Cyrus Kouandjio played in eight games as the coaching staff looks to continue to develop the talented left tackle ... suffered a season-ending knee injury in the second half of the Tennessee game.
Kouandjio was one of the elite prospects at any position in the 2011 signing class ... The younger brother of 2010 Alabama recruit, Arie ... A Parade All-American ... The consensus top offensive line prospect in the nation by Rivals.com, ESPNU, Scout.com, SuperPrep and Tom Lemming ... The No. 2 overall player nationally by Scout.com and SuperPrep Magazine ... No. 3 prospect in the ESPNU 150 and third nationally by Tom Lemming at MaxPreps ... Rivals.com ranked Kouandjio as the No. 4 player in the country ... An overpowering run blocker with excellent athleticism ... Tremendous overall speed and quickness for a player his size ... Started at left tackle in the Under Armour All-American Game ... SuperPrep All-American and the No. 1 player in the MidAtlantic Region ... SuperPrep MidAtlantic Offensive Player of the Year ... A consensus first-team All-State selection in Maryland ... Held over 60 scholarship offers ... Chose the Crimson Tide over virtually every major college football program.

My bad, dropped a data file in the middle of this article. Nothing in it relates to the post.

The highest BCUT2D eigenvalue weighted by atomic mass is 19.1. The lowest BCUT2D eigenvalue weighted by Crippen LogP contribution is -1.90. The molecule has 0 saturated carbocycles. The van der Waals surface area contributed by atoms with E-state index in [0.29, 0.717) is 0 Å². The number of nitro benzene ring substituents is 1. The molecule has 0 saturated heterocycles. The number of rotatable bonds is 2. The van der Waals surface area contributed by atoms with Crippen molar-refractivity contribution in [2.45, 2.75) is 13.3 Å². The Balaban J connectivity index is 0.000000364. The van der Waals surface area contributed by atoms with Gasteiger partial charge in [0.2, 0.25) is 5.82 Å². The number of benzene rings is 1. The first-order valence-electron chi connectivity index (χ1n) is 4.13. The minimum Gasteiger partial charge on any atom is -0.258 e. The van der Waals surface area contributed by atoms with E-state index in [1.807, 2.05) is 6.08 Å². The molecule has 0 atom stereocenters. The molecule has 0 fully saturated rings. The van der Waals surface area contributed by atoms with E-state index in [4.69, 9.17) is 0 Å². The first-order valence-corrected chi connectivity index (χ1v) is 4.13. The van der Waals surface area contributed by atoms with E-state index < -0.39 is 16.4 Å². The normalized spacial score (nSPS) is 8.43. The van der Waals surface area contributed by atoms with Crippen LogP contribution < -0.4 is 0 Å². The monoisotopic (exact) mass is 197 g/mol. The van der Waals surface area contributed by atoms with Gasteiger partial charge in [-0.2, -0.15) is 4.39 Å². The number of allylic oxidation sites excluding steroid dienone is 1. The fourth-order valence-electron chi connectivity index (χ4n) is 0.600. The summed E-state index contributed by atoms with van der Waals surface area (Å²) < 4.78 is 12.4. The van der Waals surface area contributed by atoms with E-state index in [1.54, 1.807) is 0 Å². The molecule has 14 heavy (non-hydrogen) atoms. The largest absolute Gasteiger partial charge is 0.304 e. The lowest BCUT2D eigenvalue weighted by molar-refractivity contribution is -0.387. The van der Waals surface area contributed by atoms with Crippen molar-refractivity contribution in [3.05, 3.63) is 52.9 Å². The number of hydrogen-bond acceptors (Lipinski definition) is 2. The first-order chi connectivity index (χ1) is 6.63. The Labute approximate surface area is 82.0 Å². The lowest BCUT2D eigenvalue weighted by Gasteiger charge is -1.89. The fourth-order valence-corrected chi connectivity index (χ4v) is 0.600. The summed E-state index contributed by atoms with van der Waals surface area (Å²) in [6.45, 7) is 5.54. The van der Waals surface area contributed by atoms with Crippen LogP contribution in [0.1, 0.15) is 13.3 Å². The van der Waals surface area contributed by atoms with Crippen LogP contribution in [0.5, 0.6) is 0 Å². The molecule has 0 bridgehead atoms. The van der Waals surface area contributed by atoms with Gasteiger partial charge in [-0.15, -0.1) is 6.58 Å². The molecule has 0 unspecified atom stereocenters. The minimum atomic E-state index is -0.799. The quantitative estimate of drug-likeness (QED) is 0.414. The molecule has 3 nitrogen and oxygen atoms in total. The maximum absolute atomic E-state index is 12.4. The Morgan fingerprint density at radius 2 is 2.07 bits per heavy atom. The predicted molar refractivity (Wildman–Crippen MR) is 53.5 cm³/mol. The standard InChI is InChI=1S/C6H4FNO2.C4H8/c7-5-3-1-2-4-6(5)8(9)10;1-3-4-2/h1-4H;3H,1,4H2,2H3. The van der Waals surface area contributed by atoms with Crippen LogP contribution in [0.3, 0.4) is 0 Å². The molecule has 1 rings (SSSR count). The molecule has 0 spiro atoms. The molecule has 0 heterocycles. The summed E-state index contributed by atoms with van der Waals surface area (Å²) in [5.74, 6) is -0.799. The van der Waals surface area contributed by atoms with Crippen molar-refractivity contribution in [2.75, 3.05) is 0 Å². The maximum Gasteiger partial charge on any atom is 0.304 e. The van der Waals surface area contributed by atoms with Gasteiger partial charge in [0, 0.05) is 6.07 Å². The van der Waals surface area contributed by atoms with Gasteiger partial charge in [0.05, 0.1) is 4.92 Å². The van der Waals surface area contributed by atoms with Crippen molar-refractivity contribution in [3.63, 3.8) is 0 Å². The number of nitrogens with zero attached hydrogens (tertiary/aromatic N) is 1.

05/12/2014 - The Bills made a concerted effort to upgrade their offensive line, and one of the key factors in the selection of players was size. Second-rounder Cyrus Kouandjio of Alabama is 6-foot-7, 322, fifth-rounder Cyril Richardson of Baylor is 6-foot-5, 343, and seventh-rounder Seantrel Henderson is 6-foot-7, 331. "We talked about this, Doug (Whaley) and I, and we talked about it with the scouts," said Marrone, an ex-offensive lineman himself. "I think you can see it throughout the AFC East. I can't speak for the other teams, but you look at the defensive linemen that are in this division and you're going against everyone in New York to the guys in Miami and obviously the players in New England and then you look at the players we're getting. The people inside, everyone is getting bigger players, at least in our division if you look at it. I can't really say the reason why the other people are doing it, but we're doing it for the matchups. So that we can matchup with those players inside." - The Sports Xchange
2016 Super Bowl